Saturday, January 12, 2019

An African Millionaire

An African Millionaire (1897) by Grant Allen is one of the first books to feature a "gentleman crook." Colonel Cuthbert Clay (his alias) is a master of disguise and an ingenious con man who sets his sights on the South African Millionaire, Sir Charles Vandrift. Vandrift is a man of dubious morality himself who has not been above shady dealings if it would get him what he wanted--whether that be diamonds for his wife or a diamond mine. In a series of twelve stories Clay transforms himself through skillfully applied make-up and his ability to mimic the behavior of others into a Tyrolean Count, a humble parson, a Mexican Seer with psychic powers, and even a detective employed by Vandrift to catch himself. Clay repeatedly eludes capture until the very last story--where, although he faces prison, he still manages to humble the financier who has been his prey.

The book was a somewhat disappointing read for me--primarily because the blurb on the back of the book made it seem as though we would be reading about the exploits of this magnificent con man from his point of view. That we would see how he plotted his schemes to take in Sir Charles. Instead we follow the millionaire about and see everything from the point of view of his "Watson"--his faithful brother-in-law and secretary/companion. Since the stories were told from this side of the confidence trick, it would have been more effective if we, the readers, hadn't been told that the same thief was pulling these jobs off. Then we could have been mystified until the final reveal at the end. As it was, the tales were fairly anti-climatic and we could only shake our heads at how gullible Sir Charles (and his brother-in-law) is. He is particularly so considering how often we are told that not just anybody could fool him, that he wouldn't have made his millions if he was taken in by confidence tricks. And yet...even though he knows that Colonel Clay has targeted him again and again, he never suspects that he's falling into another trap.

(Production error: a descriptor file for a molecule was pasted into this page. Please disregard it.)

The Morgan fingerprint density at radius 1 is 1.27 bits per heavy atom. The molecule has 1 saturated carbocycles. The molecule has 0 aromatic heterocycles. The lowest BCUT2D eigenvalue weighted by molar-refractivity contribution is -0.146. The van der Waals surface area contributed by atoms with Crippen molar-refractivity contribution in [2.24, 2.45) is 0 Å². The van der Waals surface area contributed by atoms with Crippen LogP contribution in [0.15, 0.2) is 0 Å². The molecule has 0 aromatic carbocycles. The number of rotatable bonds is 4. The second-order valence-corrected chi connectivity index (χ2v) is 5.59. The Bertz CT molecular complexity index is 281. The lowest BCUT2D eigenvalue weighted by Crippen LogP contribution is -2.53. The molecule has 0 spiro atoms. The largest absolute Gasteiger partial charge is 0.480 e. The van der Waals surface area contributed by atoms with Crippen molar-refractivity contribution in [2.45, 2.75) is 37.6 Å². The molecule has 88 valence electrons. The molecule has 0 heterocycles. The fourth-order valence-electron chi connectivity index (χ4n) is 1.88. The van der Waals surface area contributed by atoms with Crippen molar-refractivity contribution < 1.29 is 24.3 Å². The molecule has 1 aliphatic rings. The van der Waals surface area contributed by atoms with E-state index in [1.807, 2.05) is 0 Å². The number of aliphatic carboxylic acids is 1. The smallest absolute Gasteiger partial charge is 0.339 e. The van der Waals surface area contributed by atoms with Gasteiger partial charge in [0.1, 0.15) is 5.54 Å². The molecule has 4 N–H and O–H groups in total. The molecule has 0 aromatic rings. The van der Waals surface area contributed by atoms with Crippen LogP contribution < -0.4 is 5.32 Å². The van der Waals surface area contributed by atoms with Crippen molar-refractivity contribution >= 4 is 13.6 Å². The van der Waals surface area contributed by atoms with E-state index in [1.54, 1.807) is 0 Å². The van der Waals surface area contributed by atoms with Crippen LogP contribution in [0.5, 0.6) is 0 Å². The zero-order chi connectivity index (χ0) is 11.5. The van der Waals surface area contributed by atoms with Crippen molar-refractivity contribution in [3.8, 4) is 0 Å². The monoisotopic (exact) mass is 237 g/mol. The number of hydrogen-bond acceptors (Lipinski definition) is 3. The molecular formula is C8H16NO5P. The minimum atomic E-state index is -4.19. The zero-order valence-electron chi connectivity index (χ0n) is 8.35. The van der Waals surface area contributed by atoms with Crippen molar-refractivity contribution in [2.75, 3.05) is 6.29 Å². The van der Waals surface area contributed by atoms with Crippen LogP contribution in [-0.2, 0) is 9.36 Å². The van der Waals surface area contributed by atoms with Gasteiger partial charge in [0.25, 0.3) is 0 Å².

What does work here is the social satire--revealing just how greed and vanity can lead even the greatest of millionaire into folly. Clay's job is made all the easier because Sir Charles just can't resist getting his hands on a diamond or a rare painting by a master--especially if he thinks he's underpaying. It is also satisfying to see the unscrupulous financier cheated himself. 

A decent read that might have been better if the blurb hadn't been so misleading. But then, perhaps the blurb-writer has a bit of Colonel Clay in him... ★★

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